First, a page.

Exchange of Letters Between the President and Chancellor Adenauer Concerning Vested German Assets in the United States.
[Released August 10, 1954. Dated August 7, 1954]
Dear Mr. Chancellor:
I was very much interested in your views on the question of the disposition of vested German assets in the United States, contained in your letter of July 17, 1954; and I appreciate the spirit in which your comments were offered.
You refer particularly in your letter to the hardships imposed on a large number of persons, many now advanced in years and without other means of support, whose small holdings in this country., in the form of pensions, life insurance policies, interests in estates, and bank deposits, have been vested. You state that early action to provide relief in such cases would be a major contribution to the strengthening of the ties of friendship between our two countries.
Because of the great dislocation in the German economy which took place as a result of the war, the Allied Governments decided to look to German assets in their territories as a principal source for the payment of their claims against Germany. The recovery of the German economy, which has progressed so rapidly and so well under your administration, was thus not hampered by a large reparation burden. In considering the problem of the vested assets, it is necessary therefore to. take into account legitimate claims on the part of American citizens arising out of the war for which some provision should be made, if the original approach is reversed.
I am aware of the measures taken by the German Federal Government under your high-minded leadership to contribute to the relief of victims of Nazi persecution, and to re-establish normal economic and commercial relations with the countries of the free world. I also share your sympathy with individuals in straitened circumstances in Germany for whom the operation of the vesting program in this country created particular hardships. I am hopeful that it may be possible to take some remedial action in such cases, and at the same time provide some measure of compensation to those American nationals who incurred losses arising out of the war, with resultant hardship in many cases.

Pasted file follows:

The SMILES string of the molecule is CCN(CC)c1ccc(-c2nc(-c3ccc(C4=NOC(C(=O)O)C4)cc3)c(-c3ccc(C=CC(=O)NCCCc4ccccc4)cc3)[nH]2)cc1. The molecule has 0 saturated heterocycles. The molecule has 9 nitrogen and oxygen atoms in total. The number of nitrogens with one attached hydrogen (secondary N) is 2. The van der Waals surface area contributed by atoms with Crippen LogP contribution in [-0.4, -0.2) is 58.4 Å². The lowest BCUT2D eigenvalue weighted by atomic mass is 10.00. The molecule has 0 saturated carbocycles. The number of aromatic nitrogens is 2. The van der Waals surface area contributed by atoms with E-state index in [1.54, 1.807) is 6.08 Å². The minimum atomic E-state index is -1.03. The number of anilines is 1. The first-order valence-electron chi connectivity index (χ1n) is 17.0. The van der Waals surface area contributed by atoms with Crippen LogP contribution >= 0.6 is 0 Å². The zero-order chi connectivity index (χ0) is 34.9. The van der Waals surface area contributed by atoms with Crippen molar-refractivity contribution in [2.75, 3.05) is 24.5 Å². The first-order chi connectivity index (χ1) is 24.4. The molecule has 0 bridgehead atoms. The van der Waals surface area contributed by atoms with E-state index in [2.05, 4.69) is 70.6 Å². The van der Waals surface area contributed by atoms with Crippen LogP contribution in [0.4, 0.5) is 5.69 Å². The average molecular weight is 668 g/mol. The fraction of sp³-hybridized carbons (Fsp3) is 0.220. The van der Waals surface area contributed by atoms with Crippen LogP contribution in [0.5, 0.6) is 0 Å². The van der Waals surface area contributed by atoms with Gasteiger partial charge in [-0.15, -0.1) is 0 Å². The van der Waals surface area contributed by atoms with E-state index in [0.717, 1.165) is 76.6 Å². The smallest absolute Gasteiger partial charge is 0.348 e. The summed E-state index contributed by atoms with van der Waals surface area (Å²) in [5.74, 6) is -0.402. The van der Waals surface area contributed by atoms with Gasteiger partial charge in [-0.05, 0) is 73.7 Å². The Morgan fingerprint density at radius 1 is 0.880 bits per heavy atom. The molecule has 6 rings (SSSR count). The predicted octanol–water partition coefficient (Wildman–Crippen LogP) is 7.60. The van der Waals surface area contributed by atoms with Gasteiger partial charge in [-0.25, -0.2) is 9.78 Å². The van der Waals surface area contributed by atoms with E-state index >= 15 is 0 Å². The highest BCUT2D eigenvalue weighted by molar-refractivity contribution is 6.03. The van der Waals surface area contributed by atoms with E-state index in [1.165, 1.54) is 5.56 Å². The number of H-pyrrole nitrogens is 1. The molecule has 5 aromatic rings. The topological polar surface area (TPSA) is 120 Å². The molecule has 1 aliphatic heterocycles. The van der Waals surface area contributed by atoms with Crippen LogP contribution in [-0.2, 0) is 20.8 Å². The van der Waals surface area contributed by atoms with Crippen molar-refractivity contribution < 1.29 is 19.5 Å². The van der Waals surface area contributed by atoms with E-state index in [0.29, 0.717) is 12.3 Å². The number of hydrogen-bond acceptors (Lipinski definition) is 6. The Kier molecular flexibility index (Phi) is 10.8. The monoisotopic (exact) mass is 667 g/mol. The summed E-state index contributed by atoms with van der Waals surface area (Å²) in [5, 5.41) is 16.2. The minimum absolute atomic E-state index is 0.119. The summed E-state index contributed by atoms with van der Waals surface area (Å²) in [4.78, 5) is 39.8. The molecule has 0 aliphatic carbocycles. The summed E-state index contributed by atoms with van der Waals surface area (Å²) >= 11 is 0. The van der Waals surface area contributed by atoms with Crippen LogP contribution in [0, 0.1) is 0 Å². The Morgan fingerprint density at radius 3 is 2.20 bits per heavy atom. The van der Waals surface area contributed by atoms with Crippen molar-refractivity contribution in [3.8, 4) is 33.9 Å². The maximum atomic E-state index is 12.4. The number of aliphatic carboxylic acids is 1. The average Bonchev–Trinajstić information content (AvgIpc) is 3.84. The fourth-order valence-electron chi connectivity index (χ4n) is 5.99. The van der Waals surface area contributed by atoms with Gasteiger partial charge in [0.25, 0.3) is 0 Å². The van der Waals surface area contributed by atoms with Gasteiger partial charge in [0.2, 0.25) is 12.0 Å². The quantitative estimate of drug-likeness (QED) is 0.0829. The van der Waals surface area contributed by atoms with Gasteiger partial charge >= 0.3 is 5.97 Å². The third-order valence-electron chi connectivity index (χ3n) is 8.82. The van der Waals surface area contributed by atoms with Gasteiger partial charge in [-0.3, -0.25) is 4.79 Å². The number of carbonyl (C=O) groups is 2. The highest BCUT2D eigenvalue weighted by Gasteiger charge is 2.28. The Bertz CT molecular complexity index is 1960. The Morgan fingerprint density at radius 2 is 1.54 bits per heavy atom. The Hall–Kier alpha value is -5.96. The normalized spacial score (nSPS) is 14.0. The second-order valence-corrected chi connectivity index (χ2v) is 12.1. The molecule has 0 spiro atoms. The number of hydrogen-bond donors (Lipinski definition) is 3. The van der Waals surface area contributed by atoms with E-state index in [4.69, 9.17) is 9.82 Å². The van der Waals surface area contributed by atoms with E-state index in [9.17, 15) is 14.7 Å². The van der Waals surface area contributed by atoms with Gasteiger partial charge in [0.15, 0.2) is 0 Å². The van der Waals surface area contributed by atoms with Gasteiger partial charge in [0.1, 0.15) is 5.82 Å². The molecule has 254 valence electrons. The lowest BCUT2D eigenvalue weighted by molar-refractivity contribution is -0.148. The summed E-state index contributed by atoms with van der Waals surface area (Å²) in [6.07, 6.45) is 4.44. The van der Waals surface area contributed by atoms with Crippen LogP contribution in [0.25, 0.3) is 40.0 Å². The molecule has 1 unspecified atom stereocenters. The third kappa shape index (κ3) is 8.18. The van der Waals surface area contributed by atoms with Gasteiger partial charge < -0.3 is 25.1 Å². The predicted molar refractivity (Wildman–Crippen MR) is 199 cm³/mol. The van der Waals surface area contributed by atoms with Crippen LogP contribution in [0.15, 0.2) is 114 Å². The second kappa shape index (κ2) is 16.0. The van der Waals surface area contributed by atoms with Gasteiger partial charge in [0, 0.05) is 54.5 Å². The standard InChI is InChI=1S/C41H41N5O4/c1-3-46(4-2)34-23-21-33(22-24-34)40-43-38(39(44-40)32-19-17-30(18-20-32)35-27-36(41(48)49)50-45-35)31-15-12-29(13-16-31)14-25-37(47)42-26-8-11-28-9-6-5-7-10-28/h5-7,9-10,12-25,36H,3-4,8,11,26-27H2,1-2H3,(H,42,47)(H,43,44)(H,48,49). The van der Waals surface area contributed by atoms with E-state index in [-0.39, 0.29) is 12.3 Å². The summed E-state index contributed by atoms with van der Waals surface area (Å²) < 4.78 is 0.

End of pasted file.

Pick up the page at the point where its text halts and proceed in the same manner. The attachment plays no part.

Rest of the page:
As you know, the solution of this complex of problems lies with the Congress. Several bills dealing with the subject are now pending there, and members of my Cabinet and other Government officials have appeared and expressed their views. None of the measures thus far proposed have the approval of my Administration, but you may be assured that this problem is receiving earnest consideration and it is my hope that a fair, equitable and satisfactory solution can be arrived at.
DWIGHT D. EISENHOWER
Note: The German Chancellor's letter of July 17, released with the President's reply, follows:
The Federal Government follows with special interest efforts of the U.S. Congress to find a solution to the question of seized German assets in the United States. Despite the favorable development of relations between our two countries, this problem has remained unresolved. A solution to it is a special wish of my government. Thousands of Germans who through no fault of their own find themselves in an unfortunate economic situation, old people and pensioners, beneficiaries of insurance policies and inheritances, hope that now, nine years after the end of hostilities, their property will be released. Among them are numerous persons who have lost their means of livelihood and homes as a consequence of the war. For all of them an early release would alleviate their hardships. Many Germans would be able to build their lives anew with these means. Moreover, seizure of these assets has affected precisely those German firms and persons, who through personal and business connections with the United States, have for many years formed the traditional bridge of friendship between our two countries. For them as well, the unresolved problem is an element of uncertainty.
In the opinion of the Federal Government and of the entire German public, the Federal Republic has expressed its will to contribute to reconstruction on the basis of common principles of the Western world through recognition of German foreign obligations in the London debt agreement, through ratification of the Bonn and Paris agreements, and through conclusion of the Israeli agreement. An early solution to this problem lies specially close to the hearts of myself and my government. It would not only have a far-reaching favorable psychological effect in that it would give the German people a feeling of security and increase its moral strength, it would also make a considerable contribution to furthering the friendship between our two peoples, so promisingly begun.
As head of the government of the Federal Republic, may I voice a request to you, Mr. President, that a contribution will also be made from your side that the hopes, so recently given life, will not be disappointed. Accept, Mr. President, the expression of my highest consideration.
Dwight D. Eisenhower, Exchange of Letters Between the President and Chancellor Adenauer Concerning Vested German Assets in the United States. Online by Gerhard Peters and John T. Woolley, The American Presidency Project https://www.presidency.ucsb.edu/node/232453